4–7 members388 (52.4)331 (85.3)7 (1.8)50 (12.9)
More than 792 (12.4)73 (79.3)3 (3.3)16 (17.4)
Availability of health insuranceYes491 (66.4)426 (86.8)4 (0.8)61 (12.4)0.001
No249 (33.6)196 (78.7)11 (4.4)42 (16.9)
* JOD 1 = USD 1.4, the average income is JOD 500.
Table 3. Multinomial logistic regression analysis of food security status in Jordan during the COVID-19 pandemic.
Table 3. Multinomial logistic regression analysis of food security status in Jordan during the COVID-19 pandemic.
VariablesFood Security Status
Moderate Food Insecurity Severe Food Insecurity
GenderMale0.919 (0.256–3.306)1.117 (0.681–1.833)
Age18–49 years0.319 (0.087–1.172)1.565 (0.607–4.037)
50 years and moreReferenceReference
Educational levelSecondary school or lessND7.349 (3.401–15.881) **
Diploma or bachelorND2.095 (1.104–3.978) *
Marital statusSingle0.122 (0.013–1.185)0.219 (0.077–0.622) *
Married0.438 (0.051–3.734)0.394 (0.140–1.113)
Divorced or widowedReferenceReference
Number of childrenNone0.163 (0.017–1.542)0.531 (0.172–1.639)
Less than 30.791 (0.083–7.519)0.939 (0.284–3.109)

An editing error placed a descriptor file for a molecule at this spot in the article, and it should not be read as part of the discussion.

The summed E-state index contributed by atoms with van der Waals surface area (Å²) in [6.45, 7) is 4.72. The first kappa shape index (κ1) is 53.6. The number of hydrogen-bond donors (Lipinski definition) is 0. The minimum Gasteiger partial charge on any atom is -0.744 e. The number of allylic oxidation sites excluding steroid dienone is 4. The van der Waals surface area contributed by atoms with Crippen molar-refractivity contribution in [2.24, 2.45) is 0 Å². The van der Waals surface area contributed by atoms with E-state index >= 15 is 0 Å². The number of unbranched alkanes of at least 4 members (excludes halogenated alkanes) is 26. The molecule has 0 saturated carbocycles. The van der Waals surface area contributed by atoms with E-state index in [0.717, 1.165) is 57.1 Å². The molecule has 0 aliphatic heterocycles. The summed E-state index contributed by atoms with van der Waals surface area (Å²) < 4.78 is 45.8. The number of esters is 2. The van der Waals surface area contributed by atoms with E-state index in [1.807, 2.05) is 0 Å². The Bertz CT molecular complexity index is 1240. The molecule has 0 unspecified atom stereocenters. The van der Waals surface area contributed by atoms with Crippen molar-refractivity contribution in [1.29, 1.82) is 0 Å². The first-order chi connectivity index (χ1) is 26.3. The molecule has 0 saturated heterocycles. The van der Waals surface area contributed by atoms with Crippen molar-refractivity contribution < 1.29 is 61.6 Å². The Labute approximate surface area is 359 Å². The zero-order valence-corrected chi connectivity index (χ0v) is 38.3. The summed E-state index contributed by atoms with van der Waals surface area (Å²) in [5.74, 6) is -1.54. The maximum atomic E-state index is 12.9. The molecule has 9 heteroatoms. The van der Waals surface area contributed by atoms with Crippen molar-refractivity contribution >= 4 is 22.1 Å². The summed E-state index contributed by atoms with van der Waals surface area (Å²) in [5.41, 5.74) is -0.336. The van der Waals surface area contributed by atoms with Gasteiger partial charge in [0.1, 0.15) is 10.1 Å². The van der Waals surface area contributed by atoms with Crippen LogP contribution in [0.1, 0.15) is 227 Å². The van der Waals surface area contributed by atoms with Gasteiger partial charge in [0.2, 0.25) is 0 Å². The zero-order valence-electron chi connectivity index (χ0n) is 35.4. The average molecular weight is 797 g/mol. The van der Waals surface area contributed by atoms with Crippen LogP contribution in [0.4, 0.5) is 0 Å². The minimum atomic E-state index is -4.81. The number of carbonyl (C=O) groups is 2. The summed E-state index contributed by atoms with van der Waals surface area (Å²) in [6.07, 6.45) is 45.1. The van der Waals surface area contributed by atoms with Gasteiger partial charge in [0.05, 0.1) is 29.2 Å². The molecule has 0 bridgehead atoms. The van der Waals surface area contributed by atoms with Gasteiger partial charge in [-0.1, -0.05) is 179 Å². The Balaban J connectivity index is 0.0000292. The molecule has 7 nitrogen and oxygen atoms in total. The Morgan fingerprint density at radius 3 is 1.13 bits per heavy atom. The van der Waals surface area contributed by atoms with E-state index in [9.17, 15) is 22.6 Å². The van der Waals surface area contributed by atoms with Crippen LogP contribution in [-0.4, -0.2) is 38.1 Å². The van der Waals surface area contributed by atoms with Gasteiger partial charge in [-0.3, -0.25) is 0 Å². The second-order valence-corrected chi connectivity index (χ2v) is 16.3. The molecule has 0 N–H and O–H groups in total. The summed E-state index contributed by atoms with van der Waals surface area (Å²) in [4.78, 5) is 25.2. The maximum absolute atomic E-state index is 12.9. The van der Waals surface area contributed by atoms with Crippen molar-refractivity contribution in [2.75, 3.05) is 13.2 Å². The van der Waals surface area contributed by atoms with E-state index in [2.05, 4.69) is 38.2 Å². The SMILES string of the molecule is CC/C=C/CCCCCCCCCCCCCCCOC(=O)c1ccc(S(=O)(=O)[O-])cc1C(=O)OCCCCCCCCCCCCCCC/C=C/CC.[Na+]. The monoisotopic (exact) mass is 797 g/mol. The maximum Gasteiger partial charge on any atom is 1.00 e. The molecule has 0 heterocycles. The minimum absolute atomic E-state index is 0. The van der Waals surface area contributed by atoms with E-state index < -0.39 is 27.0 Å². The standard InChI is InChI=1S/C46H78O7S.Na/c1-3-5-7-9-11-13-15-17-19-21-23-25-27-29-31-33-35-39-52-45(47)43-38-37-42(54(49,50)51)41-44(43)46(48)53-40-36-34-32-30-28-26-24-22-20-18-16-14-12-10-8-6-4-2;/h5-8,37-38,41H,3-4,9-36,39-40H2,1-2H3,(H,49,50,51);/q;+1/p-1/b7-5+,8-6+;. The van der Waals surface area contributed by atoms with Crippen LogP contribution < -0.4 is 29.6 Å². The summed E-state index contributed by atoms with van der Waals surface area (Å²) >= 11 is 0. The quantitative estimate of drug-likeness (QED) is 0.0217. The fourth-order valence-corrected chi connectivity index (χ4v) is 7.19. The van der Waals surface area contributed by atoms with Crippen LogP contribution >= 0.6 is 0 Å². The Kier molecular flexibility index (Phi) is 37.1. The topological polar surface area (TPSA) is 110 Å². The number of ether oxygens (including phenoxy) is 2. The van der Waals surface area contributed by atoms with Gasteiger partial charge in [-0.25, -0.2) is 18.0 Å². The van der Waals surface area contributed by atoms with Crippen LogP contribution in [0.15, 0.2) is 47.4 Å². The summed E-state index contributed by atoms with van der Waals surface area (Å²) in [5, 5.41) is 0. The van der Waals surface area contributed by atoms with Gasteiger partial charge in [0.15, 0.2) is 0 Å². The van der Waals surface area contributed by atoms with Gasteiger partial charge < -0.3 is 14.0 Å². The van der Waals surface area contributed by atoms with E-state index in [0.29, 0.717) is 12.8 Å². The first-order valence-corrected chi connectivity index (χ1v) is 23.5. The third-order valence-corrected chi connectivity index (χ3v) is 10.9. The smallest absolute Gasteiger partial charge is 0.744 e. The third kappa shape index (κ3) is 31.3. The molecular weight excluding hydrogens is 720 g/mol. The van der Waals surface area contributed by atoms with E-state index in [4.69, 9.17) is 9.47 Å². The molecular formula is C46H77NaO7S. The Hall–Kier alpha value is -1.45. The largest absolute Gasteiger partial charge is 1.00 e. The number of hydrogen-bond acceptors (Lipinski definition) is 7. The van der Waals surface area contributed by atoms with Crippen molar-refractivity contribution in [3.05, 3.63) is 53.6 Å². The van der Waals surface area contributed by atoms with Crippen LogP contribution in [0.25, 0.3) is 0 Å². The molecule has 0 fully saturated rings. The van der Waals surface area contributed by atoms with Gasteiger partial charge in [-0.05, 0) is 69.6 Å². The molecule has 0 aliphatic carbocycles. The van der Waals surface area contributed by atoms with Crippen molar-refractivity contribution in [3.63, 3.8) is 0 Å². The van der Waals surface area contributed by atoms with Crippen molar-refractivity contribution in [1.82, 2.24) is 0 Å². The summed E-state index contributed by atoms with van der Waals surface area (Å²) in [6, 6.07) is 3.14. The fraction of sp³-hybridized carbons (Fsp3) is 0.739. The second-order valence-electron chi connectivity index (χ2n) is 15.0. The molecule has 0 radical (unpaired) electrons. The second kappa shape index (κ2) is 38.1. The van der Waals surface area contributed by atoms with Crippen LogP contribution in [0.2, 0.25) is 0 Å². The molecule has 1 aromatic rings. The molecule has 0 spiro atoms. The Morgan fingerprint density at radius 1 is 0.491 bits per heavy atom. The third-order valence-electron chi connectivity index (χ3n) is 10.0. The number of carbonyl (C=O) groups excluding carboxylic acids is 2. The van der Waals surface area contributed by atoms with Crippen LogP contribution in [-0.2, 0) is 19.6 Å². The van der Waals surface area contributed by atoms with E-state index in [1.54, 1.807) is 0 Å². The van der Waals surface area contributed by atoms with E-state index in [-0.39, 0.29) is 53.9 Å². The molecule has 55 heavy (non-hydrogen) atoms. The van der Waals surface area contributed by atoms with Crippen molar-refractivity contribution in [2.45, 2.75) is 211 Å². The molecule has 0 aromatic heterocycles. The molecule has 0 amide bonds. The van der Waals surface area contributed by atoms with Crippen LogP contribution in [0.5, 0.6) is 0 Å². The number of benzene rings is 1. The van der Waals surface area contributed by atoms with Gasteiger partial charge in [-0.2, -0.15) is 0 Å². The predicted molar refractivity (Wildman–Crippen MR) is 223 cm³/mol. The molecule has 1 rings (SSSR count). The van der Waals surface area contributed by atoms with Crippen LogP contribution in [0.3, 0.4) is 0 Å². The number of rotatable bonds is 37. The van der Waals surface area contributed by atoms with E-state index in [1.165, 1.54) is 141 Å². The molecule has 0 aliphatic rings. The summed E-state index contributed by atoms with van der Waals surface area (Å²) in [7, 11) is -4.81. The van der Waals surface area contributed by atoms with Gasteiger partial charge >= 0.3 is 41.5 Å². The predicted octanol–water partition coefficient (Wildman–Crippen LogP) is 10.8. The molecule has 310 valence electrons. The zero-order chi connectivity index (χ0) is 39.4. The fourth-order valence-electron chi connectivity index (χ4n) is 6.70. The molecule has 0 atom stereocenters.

3–5 children0.990 (0.112–8.745)1.155 (0.360–3.710)
More than 5 childrenReferenceReference
ResidenceCityND0.867 (0.492–1.527)
The job of the head of the familyEmployee at the private sector1.712 (0.189–15.511)0.788 (0.430–1.446)
Employee at governmental sector2.376 (0.262–21.560)0.813 (0.428–1.545)
Free business4.523 (0.536–38.182)0.913 (0.471–1.769)
Type of residenceOwn residence0.308 (0.110–0.863) *0.420 (0.274–0.643) **
Rented residenceReferenceReference
Monthly incomeLess than JOD 5002.288 (0.563–9.302)6.748 (3.336–13.651) **
JOD 501–10001.190 (0.294–4.820)2.024 (0.976–4.197)
More than JOD 1000ReferenceReference
Number of family membersLess than 40.558 (0.130–2.393)0.774 (0.407–1.474)
4–7 members0.515 (0.130–2.037)0.689 (0.372–1.278)
More than 7ReferenceReference
Availability of health insuranceYes0.167 (0.053–0.532) *0.668 (0.436–1.025)
* p < 0.05, ** p < 0.001.
Table 4. Weekly food group consumption among the study population stratified by food security status.
Table 4. Weekly food group consumption among the study population stratified by food security status.